I had a mishap overstaying and had to book a $225 flight back to London from Athens, since I had already bought tickets to the Wireless Festival and didn’t want to miss anything! All these costs were booking at the last moment, you can save even more by booking in advance.
From May 20th to July 19th, I took planes, trains, buses and public transportation around Western Europe to over 39 cities in 17 countries.
Here is the route:
Atlanta – Paris – Versailles – Brussels – Brugge – London – Paris – Burgundy – Avignon – Pont du Gard – Arles – Grasse – Nice – Monte Carlo – San Mimigiano – Tuscany – Pisa – Florence – Rome – Vatican City – Assissi – San Marino – Venice – Grimmelwald Grund – Jungfrau – Interlaken – Dachau – Munich – Salzburg – Vienna – Budapest – Bratislava – Prague – Dresden – Berlin – Amsterdam – Volundam – London – Kos – Athens – Valas – London – Atlanta
Most people considering traveling solo, especially women, are most concerned with safety. Being safe and feeling safe are always important for your own sanity and being able to enjoy such a sick experience. From my experience, I feel that Europe is one of the best places to have your first solo trip. Out of the 39 cities I toured on this journey, I would say that Paris and Barcelona were the cities where you were more likely to get scammed, robbed, or taken advantage by a gypsy cab. Again, being in an organized tour gives you the security of being in a group and having new friends to roam cities with.
Here are a few tips for staying safe while traveling alone:
- Keep you valuables hidden. Be sure to lock them in the hotel safe, hostel lockers, or hide them out of plain sight.
- Before getting in a taxi or hiring a driver, have an idea of the appropriate route, how long to your destination and how much it should cost. Google is a great way, but there are great travel apps to help you like Taxi-Calculator or Uber.
- Beware of walking down dark alleys at night. If you feel uncomfortable ask a local or group of passers-by if you can walk with them.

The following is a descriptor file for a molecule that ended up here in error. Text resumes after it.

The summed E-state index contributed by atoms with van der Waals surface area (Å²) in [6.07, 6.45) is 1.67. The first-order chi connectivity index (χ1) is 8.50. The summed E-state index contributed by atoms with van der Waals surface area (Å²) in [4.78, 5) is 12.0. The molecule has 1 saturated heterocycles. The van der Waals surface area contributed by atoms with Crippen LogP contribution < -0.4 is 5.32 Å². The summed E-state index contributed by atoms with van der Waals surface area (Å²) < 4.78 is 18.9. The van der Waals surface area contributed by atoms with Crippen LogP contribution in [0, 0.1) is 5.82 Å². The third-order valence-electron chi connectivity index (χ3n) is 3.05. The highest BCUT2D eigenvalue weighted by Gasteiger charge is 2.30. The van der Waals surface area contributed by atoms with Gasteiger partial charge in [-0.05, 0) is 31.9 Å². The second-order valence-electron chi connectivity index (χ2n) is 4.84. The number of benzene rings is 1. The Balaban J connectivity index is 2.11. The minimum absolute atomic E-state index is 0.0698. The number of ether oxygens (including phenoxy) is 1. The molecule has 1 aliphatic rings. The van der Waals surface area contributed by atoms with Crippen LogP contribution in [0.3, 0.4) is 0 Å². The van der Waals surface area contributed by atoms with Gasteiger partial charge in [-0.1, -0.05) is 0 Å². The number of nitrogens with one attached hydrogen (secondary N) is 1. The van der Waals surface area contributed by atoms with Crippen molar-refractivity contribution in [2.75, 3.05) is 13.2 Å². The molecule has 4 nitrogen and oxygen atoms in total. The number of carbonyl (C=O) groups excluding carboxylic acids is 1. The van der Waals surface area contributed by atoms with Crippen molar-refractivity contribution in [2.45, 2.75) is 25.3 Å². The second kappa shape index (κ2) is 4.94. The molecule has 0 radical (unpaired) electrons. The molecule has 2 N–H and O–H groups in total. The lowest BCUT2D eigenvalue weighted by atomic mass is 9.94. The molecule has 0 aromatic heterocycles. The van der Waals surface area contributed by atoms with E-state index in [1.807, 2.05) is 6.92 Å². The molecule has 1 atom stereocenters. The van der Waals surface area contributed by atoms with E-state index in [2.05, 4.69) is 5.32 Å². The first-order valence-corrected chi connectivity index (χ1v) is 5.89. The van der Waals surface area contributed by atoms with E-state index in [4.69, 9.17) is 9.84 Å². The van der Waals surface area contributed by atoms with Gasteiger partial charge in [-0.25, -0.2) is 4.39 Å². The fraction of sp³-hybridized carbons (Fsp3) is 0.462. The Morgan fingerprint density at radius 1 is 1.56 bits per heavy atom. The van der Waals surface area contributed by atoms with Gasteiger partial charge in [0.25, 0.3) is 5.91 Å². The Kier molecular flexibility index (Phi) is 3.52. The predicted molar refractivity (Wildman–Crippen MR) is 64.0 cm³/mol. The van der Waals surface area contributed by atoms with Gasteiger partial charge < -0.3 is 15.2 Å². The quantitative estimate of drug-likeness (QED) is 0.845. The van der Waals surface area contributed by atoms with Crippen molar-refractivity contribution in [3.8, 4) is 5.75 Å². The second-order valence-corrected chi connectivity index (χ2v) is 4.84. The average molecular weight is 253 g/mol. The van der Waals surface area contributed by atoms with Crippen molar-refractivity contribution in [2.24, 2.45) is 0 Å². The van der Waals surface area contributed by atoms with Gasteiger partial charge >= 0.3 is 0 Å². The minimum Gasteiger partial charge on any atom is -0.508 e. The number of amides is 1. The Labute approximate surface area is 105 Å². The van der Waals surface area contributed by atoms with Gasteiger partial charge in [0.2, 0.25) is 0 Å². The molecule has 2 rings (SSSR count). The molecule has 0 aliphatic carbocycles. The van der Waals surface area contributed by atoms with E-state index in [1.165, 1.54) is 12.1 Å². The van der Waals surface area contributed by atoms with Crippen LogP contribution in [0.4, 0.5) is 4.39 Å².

- Keep small bills and coinage, as some shop owners or taxi drivers will claim they “don’t have change” and expect to keep your change. Nah, bro. you can take this pocket full of euros though!
- Also, don’t pull out large sums of cash in public. Have an idea of how much your next purchase or the day’s excursions will cost and keep only that in close reach.
- In bars and nightclubs, don’t leave your drink unattended and only take drinks that you have seen made. In most European cities, its quite easy to point out the American tourists. I swear, we really are the friendliest tourists. Strike up a conversation, ask if they mind if you hang out since you’re riding solo. And voila! you have new drinking buddies! This is exactly how I made friends on solo trips to Portugal and the Philippines.
- Most of all, use common sense. If it doesn’t feel right, then it’s not right for you. You don’t owe anybody anything. Your safety and well-being ALWAYS comes first.
Overall, it was the trip of a lifetime. It was truly life-changing. I quit my job to take this trip and it was the best decision of my life.
Traveling solo taught me:
- How to be my own best friend
- To always trust my gut
- To be resourceful in the weirdest ways
- How to wash & dry laundry on the fly
- That a smile and a hello will take you far
- Not to be naive to people’s
- That there are bad people, but you can’t live thinking everyone’s out to get you
- To pack light and travel far